Skip to main content
(212) 434-4050 (212) 371-3223 (FACE)
Face of a young woman with closed eyes.

Facial nerve palsy is a nervous system condition that restricts the movement in the muscles of the face. It can also affect feeling inside the ear canal and interfere with a person’s sense of taste. It’s estimated that facial nerve palsy affects around 40,000 people each year.

Here, we share information regarding causes, symptoms, diagnosis, and more to help you navigate your treatment and care.


Facial nerve palsy can be caused by conditions such as HIV, Lyme disease, sarcoidosis, or stroke. But it some cases, it may have no identifiable cause. Growths such as a tumor can also put pressure on facial nerves, causing palsy.


Symptoms of facial nerve palsy include difficulty in moving the face, including closing an eye, smiling or making expressions, facial drooping, or paralysis on one side. You may have trouble eating due to muscle weakness around the mouth, or your face may feel stiff or “pulled.”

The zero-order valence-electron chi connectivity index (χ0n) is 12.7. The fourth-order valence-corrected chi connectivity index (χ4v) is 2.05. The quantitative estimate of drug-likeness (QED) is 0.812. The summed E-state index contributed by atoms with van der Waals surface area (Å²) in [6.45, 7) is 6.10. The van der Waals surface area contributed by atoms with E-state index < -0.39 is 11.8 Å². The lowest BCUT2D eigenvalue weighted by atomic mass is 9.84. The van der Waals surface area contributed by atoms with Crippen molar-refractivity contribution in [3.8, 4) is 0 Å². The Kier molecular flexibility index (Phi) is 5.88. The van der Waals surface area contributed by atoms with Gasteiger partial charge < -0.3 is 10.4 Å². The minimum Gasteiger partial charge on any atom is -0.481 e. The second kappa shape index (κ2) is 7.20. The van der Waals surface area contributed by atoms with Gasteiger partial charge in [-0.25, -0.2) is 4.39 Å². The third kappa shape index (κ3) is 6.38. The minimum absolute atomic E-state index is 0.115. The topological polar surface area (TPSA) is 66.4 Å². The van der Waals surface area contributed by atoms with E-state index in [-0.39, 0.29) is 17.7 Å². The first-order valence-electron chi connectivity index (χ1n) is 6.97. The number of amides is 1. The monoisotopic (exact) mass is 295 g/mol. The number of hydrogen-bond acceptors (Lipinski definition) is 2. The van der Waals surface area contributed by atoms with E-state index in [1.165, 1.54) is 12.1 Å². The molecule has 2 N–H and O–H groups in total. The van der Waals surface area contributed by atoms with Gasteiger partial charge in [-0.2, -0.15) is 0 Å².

Other less obvious symptoms include: headache, loudness in one ear, pain behind the ear, sound sensitivity and an impaired sense of taste.


Proper diagnosis of facial nerve palsy requires the expertise of a medical professional. During your appointment, tests will be done to see if you have any of the possible causes, including Lyme disease. Your doctor may also conduct tests to rule out stroke as a possible factor. You could be required to undergo an MRI or lumbar puncture, and you’ll be examined for facial drooping.


There are many things that can be done to help treat and manage facial nerve palsy. The condition may even go away on its own depending on the severity of the damage to the nerve.

Depending on when the condition is caught, your doctor may prescribe anti-inflammatory medication, drops to lubricate the eye if its affected, or antiviral medications. If a tumor is pressing on the facial nerve, surgery may be required.

If you’ve got more questions regarding any type of facial paralysis, including treatment options unique to you, give our offices a call today. Dr. O and our team specialize in the personalized and compassionate diagnosis and treatment of facial nerve conditions, and our certified and trained specialists are standing by to help get you the care you need.

Posted on behalf of New York Facial Paralysis

Grand Park Building, 110 East 40 Street, Suite 501
New York, NY 10016

Phone: (212) 434-4050

FAX: (212) 434-4059


Monday - Friday: 8:30 AM – 5:00 PM



New York Facial Paralysis

At Manhattan Eye, Ear, and Throat Hospital

Grand Park Building, 110 East 40 Street, Suite 501
New York, NY 10016

(212) 434-4050 (212) 371-3223 (FACE)

Opening Times: Monday - Friday: 8:30 AM – 5:00 PM

If you are interested in discussing your case with the NYFP specialists: